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4 octobre 2019: 2 événements

  • Département Biologie des Génomes

    Vendredi 4 octobre 11:00-12:00 - Johan DECELLE - Plant and Cell Physiology lab, Université Grenoble

    Algal farming in planktonic symbiosis through structural and metabolic transformation

    Résumé : Photosymbiosis between single-celled hosts and microalgae is widely distributed in the oceanic plankton. However, the functioning of this ecologically-important interaction remains enigmatic, particularly the mechanisms that allow the host cell to exploit its intracellular microalgae. Here, using a combination of single-cell structural (3D electron microscopy) and chemical imaging (nanoSIMS, synchrotron X-ray fluorescence), we show how the host reconfigures the photosynthetic machinery and metabolism of its microalgae. Within the host, photosynthetic efficiency is enhanced and the volume of algal cells increases up to ten times with a higher number of chloroplasts. Subcellular mapping of nutrients and N/P ratios shows that symbiotic microalgae are limited in phosphorous, and are transformed into an energy-acquisition machinery. The host also supplies a substantial amount of metals (iron and cobalt) that are stored in high concentration in algal vacuoles. Overall, this study sheds the light on host mechanisms to engineer microalgae in the oceanic plankton. In the near future, we plan to conduct transcriptomics, proteomics and metabolomics studies to better understand the symbiotic interaction, and compare with other photosymbiosis models in freshwater habitats, such as the ciliate Paramecium with the green alga Chlorella.


    Contact : Mireille BETERMIER (mireille.betermier i2bc.paris-saclay.fr)

    Lieu : Salle des séminaires - bâtiment 26 - campus de Gif-sur-Yvette

    En savoir plus : Département Biologie des Génomes
  • Département Biochimie, Biophysique et Biologie Structurale

    Vendredi 4 octobre 11:00-12:00 - Ji-Shen ZHENG - University of Science and Technology of China, Hefei, China

    Chemical synthesis of membrane proteins and their biological applications

    Résumé : Chemical protein synthesis may enable the preparation of proteins with predesigned structures at atomic precision, thus permitting the acquisition of otherwise difficult-to-obtain proteins bearing either post-translational modification or site-specific labeling for advanced studies. Chemical synthesis of water-soluble globular proteins has been well developed and applied to biochemical and pharmaceutical studies.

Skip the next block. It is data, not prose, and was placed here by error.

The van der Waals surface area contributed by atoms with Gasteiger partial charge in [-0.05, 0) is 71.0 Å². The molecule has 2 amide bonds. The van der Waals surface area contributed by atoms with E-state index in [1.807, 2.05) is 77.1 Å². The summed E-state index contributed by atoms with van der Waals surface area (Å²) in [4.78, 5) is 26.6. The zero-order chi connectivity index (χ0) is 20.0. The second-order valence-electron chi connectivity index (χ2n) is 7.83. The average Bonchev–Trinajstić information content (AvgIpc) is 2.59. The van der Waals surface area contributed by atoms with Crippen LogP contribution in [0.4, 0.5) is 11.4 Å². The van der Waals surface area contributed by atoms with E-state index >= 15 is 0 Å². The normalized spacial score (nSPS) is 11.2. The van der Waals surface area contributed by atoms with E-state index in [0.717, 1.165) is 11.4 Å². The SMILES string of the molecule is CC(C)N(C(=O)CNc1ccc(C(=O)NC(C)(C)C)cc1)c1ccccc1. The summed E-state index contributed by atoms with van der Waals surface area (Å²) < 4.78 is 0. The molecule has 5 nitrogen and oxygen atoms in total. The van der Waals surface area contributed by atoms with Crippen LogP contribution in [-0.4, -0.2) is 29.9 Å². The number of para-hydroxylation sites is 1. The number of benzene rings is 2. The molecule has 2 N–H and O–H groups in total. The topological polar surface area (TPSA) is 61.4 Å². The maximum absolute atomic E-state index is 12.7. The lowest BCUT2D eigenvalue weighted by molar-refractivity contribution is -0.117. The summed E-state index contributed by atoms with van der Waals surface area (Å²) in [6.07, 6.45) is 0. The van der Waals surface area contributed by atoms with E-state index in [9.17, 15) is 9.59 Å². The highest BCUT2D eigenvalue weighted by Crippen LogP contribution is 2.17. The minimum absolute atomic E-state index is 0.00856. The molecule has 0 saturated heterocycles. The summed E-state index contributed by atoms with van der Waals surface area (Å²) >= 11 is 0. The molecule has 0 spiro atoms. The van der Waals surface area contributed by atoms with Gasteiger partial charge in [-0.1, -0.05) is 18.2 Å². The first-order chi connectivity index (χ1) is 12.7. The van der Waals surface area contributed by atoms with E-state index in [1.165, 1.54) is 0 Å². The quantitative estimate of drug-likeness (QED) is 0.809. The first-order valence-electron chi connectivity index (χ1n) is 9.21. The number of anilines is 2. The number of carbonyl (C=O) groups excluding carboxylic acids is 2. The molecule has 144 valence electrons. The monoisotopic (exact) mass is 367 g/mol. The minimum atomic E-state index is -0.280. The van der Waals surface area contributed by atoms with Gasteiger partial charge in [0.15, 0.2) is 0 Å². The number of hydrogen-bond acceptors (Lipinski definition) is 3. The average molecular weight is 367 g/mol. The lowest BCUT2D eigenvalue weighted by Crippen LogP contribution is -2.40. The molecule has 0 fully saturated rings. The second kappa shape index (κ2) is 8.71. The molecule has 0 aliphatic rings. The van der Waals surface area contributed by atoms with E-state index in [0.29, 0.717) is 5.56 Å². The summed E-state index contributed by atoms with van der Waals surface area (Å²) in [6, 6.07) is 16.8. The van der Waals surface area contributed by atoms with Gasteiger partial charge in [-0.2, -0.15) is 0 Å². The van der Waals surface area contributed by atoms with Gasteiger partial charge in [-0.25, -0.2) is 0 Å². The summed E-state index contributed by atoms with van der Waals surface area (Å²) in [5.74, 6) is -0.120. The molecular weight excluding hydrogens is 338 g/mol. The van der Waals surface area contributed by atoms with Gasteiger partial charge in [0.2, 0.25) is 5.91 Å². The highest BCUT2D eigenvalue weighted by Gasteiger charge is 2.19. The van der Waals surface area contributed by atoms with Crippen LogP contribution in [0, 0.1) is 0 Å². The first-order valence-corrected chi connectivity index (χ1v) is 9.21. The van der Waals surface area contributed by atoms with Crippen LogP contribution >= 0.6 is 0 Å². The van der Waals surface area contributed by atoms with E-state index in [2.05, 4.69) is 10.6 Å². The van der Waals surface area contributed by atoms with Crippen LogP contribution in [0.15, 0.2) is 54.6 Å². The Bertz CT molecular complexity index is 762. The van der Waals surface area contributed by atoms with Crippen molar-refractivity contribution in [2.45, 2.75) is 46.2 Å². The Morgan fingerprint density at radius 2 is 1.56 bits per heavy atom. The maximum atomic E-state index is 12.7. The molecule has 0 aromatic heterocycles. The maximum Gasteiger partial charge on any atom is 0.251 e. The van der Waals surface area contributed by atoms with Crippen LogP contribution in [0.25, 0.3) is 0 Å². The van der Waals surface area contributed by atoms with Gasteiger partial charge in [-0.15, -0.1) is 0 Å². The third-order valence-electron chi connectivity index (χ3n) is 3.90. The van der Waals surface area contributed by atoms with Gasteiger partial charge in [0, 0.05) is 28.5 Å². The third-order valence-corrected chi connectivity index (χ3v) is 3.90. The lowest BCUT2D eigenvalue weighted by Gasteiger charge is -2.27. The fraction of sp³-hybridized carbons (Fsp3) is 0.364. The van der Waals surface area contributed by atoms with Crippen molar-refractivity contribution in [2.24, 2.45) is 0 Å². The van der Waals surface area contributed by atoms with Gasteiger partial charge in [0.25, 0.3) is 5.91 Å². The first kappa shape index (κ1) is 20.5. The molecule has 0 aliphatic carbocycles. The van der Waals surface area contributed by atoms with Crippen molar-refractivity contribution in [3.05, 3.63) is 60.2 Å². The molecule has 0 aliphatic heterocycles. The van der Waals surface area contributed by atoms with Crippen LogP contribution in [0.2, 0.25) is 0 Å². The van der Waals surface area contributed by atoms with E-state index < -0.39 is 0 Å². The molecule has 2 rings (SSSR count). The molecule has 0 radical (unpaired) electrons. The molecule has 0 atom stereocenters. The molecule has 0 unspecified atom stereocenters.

Membrane proteins are responsible for the substance transport, information exchange and enzyme catalysis, and are critical for cell growth and development, immune response and other processes. However, the highly important class of membrane proteins such as multiple membrane-spanning ion channels and drug transporters remains challenging to chemical synthesis owing to their hydrophobic nature and tendency to form aggregates.
    To overcome the problem, we developed the removable backbone modification (RBM) strategy for the chemical synthesis of membrane proteins. The RBM-modified membrane protein segments behave almost the same as ordinary water-soluble peptides in terms of Fmoc solid-phase synthesis, ligation, purification, and mass spectrometry characterization. The solubilizing RBM is straightforward to install at all amino acid sites except proline during the synthesis of transmembrane regions and facile to remove once synthesis of the peptide is complete.
    The RBM strategy was successfully prepared a series of difficult-to-obtain membrane proteins by biological expression method or membrane protein probes labeled with isotopes or fluorescence, including : (1) the homotetramer Kir5.1 ion channel transmembrane domain with K+ conductivity ; (2) the site-specific isotope-labeled hepatitis C virus ion channel p7 ; (3) the post-translationally modified membrane proteins (e.g. S-palmitoylated sarcolipin and M2 ion channel from Influenza A virus). These custom-made membrane protein samples provide unique molecular tools for the study of their structure, function and mechanism of action.
    For information, please contact, Nadège Jamin, Véronica Beswick or Cédric Montigny (I2BC / B3S / LPSM)

    Lieu : Auditorium I2BC - Bâtiment 21 - Campus de Gif-sur-Yvette

    En savoir plus : Département Biochimie, Biophysique et Biologie Structurale